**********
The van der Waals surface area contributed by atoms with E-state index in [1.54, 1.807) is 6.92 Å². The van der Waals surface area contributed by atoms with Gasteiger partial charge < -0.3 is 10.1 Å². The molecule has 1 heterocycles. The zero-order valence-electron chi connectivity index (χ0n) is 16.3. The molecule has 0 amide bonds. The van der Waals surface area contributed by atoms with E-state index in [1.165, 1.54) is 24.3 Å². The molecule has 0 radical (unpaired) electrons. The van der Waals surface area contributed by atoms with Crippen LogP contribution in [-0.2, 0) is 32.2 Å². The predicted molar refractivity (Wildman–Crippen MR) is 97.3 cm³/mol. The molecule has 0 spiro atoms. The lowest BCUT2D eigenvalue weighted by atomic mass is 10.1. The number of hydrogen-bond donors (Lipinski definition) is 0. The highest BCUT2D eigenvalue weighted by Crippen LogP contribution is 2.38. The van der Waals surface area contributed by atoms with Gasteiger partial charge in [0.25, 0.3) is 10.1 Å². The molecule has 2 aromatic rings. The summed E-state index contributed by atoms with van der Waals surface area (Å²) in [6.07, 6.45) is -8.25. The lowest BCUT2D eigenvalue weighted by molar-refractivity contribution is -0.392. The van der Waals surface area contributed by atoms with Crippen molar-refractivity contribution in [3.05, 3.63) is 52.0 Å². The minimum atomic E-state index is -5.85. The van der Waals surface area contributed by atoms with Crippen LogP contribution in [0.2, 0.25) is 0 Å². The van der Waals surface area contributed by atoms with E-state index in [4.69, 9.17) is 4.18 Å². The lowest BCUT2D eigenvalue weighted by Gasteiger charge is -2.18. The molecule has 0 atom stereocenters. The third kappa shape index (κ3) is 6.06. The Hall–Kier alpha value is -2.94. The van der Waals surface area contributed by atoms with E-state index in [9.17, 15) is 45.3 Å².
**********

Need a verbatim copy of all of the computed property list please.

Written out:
The van der Waals surface area contributed by atoms with E-state index in [1.54, 1.807) is 6.92 Å². The van der Waals surface area contributed by atoms with Gasteiger partial charge < -0.3 is 10.1 Å². The molecule has 1 heterocycles. The zero-order valence-electron chi connectivity index (χ0n) is 16.3. The molecule has 0 amide bonds. The van der Waals surface area contributed by atoms with E-state index in [1.165, 1.54) is 24.3 Å². The molecule has 0 radical (unpaired) electrons. The van der Waals surface area contributed by atoms with Crippen LogP contribution in [-0.2, 0) is 32.2 Å². The predicted molar refractivity (Wildman–Crippen MR) is 97.3 cm³/mol. The molecule has 0 spiro atoms. The lowest BCUT2D eigenvalue weighted by atomic mass is 10.1. The number of hydrogen-bond donors (Lipinski definition) is 0. The highest BCUT2D eigenvalue weighted by Crippen LogP contribution is 2.38. The van der Waals surface area contributed by atoms with Gasteiger partial charge in [0.25, 0.3) is 10.1 Å². The molecule has 2 aromatic rings. The summed E-state index contributed by atoms with van der Waals surface area (Å²) in [6.07, 6.45) is -8.25. The lowest BCUT2D eigenvalue weighted by molar-refractivity contribution is -0.392. The van der Waals surface area contributed by atoms with Crippen molar-refractivity contribution in [3.05, 3.63) is 52.0 Å². The minimum atomic E-state index is -5.85. The van der Waals surface area contributed by atoms with Crippen LogP contribution in [0.2, 0.25) is 0 Å². The van der Waals surface area contributed by atoms with E-state index in [4.69, 9.17) is 4.18 Å². The lowest BCUT2D eigenvalue weighted by Gasteiger charge is -2.18. The molecule has 0 atom stereocenters. The third kappa shape index (κ3) is 6.06. The Hall–Kier alpha value is -2.94. The van der Waals surface area contributed by atoms with E-state index in [9.17, 15) is 45.3 Å².